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Warning Signs along the Road to Functional Dependency

David B. Reuben, MD
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University of California, Los Angeles; Los Angeles, CA 90095-1687 Requests for Reprints: David B. Reuben, MD, Multicampus Program in Geriatric Medicine and Gerontology, University of California, Los Angeles, 10945 Le Conte Avenue, Los Angeles, CA 90095-1687.


Copyright ©2004 by the American College of Physicians


Ann Intern Med. 1998;128(2):138-139. doi:10.7326/0003-4819-128-2-199801150-00010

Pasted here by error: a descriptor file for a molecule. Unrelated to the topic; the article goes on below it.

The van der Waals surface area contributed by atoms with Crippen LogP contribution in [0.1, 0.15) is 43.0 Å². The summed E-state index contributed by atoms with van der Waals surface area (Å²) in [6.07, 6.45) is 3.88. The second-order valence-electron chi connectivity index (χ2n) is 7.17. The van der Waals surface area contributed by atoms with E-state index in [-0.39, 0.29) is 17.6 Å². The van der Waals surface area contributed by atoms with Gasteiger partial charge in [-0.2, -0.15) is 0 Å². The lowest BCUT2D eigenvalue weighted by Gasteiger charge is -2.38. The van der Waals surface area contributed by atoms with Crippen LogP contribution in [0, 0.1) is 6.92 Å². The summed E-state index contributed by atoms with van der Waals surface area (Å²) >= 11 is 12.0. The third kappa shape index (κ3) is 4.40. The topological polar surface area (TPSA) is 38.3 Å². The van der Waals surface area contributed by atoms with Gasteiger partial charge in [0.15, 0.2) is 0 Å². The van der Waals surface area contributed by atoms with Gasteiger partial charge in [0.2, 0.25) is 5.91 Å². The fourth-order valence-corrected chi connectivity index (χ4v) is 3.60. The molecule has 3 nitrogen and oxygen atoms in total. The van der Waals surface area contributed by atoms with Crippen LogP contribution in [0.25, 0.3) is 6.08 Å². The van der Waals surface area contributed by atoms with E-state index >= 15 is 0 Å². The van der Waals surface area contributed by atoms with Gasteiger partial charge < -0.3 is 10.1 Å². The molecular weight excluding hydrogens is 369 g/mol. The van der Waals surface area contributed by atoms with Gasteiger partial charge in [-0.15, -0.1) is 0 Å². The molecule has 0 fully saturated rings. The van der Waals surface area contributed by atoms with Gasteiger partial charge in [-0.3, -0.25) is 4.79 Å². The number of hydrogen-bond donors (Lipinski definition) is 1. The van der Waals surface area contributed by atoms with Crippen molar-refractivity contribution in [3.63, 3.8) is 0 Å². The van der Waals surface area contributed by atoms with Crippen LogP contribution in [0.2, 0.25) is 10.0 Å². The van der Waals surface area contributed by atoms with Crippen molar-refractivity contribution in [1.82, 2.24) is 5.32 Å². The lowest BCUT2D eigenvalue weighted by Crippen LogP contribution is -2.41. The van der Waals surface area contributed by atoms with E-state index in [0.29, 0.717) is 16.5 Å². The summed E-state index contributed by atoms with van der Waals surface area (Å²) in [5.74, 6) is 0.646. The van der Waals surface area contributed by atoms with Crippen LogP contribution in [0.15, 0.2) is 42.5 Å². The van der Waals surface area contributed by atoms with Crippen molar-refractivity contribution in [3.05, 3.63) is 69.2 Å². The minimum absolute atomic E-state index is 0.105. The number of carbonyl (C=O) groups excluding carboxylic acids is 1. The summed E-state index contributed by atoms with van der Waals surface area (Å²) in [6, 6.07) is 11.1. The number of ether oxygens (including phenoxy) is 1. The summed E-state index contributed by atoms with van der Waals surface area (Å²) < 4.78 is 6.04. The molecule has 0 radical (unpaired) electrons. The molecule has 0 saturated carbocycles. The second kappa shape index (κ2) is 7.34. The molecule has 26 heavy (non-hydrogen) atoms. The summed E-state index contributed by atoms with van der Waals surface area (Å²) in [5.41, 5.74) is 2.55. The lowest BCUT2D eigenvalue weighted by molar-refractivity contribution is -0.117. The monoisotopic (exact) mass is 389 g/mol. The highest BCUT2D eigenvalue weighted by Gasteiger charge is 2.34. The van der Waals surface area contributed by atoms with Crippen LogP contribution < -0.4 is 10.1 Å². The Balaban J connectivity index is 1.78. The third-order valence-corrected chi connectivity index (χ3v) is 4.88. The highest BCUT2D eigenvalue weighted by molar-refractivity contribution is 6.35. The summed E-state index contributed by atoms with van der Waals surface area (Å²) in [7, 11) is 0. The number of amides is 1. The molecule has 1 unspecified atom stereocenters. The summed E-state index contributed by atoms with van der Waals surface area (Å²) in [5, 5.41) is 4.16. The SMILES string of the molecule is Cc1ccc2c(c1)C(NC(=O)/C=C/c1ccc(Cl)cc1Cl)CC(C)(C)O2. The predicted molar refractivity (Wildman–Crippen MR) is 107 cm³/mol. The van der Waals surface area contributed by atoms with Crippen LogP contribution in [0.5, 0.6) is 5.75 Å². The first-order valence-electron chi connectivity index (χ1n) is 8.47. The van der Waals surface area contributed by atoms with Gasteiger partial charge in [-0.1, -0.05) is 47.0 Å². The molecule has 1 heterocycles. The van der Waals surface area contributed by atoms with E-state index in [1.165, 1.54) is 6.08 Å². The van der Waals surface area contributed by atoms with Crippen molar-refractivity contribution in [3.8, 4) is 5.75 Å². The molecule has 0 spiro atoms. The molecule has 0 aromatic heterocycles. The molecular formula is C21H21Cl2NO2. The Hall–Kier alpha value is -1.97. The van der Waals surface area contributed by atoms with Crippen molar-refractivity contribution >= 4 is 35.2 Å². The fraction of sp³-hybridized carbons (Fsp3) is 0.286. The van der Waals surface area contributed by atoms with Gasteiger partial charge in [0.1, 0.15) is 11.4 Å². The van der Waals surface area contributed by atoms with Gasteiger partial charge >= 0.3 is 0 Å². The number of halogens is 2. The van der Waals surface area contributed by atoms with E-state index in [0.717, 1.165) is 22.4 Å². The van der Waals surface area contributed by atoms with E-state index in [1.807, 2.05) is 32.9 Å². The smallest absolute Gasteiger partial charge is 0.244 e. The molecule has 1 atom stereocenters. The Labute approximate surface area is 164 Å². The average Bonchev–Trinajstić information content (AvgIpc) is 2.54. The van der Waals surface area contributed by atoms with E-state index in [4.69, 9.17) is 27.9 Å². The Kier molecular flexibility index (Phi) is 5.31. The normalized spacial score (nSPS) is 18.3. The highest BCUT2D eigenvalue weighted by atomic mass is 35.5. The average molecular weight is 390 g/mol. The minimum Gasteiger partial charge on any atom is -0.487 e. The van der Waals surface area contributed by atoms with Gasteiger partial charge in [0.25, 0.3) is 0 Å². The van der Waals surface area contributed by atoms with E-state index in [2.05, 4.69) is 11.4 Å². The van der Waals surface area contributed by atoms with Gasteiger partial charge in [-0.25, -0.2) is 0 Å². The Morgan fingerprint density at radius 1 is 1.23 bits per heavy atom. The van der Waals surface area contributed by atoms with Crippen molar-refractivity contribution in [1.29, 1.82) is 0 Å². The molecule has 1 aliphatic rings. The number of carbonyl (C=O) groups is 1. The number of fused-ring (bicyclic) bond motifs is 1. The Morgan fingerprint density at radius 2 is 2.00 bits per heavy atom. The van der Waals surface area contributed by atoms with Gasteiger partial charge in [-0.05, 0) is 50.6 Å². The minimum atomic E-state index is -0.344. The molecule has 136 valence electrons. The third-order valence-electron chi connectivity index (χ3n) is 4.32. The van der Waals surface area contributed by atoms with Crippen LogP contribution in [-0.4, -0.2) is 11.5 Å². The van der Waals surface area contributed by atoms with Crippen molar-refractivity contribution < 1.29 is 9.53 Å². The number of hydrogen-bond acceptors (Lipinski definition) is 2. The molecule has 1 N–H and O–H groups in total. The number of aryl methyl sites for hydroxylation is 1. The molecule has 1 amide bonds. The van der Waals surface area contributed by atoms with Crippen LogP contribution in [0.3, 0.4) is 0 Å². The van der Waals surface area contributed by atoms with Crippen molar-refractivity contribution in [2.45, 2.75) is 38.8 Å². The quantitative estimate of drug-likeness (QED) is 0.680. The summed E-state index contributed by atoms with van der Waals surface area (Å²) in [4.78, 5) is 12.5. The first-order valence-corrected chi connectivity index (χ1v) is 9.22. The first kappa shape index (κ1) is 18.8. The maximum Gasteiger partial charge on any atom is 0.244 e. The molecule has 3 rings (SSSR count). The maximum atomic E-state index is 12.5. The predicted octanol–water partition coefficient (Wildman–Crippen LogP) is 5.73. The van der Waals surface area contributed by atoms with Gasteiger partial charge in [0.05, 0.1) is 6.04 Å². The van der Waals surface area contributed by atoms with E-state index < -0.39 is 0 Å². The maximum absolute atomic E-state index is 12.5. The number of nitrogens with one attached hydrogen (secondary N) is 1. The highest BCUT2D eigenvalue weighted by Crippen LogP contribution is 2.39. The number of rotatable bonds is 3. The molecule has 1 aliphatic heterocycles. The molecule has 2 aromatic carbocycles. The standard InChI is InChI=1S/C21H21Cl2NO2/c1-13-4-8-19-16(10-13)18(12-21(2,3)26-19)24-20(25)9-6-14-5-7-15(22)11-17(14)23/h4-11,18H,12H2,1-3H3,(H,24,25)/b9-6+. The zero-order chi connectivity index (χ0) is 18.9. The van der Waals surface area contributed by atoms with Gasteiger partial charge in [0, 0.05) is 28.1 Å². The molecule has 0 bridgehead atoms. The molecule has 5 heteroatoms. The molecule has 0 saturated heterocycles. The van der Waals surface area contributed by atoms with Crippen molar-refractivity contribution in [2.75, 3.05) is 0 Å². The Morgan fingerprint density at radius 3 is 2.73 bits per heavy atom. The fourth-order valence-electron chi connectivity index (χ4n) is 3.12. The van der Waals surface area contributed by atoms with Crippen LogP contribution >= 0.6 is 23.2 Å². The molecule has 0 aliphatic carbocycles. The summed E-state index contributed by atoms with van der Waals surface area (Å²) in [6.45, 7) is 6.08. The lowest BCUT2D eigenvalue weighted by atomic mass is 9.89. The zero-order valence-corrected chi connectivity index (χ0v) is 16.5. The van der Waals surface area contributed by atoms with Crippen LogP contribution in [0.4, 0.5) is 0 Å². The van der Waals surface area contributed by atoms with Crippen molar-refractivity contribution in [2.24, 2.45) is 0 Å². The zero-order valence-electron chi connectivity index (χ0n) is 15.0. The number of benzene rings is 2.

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In the general community-dwelling population of older persons, dependence in basic self-care tasks, the “activities of daily living” (ADL), is uncommon. According to most studies, fewer than 10% of these persons need assistance with such tasks as bathing, dressing, transferring from bed to chair, feeding, grooming, and using a toilet [1]. Nevertheless, older persons with such functional dependency incur high health care costs [2]. Older persons with ADL dependency are also costly to society in other respects; for example, they place a burden on their families, who must use personal resources and often relinquish other responsibilities to care for them.

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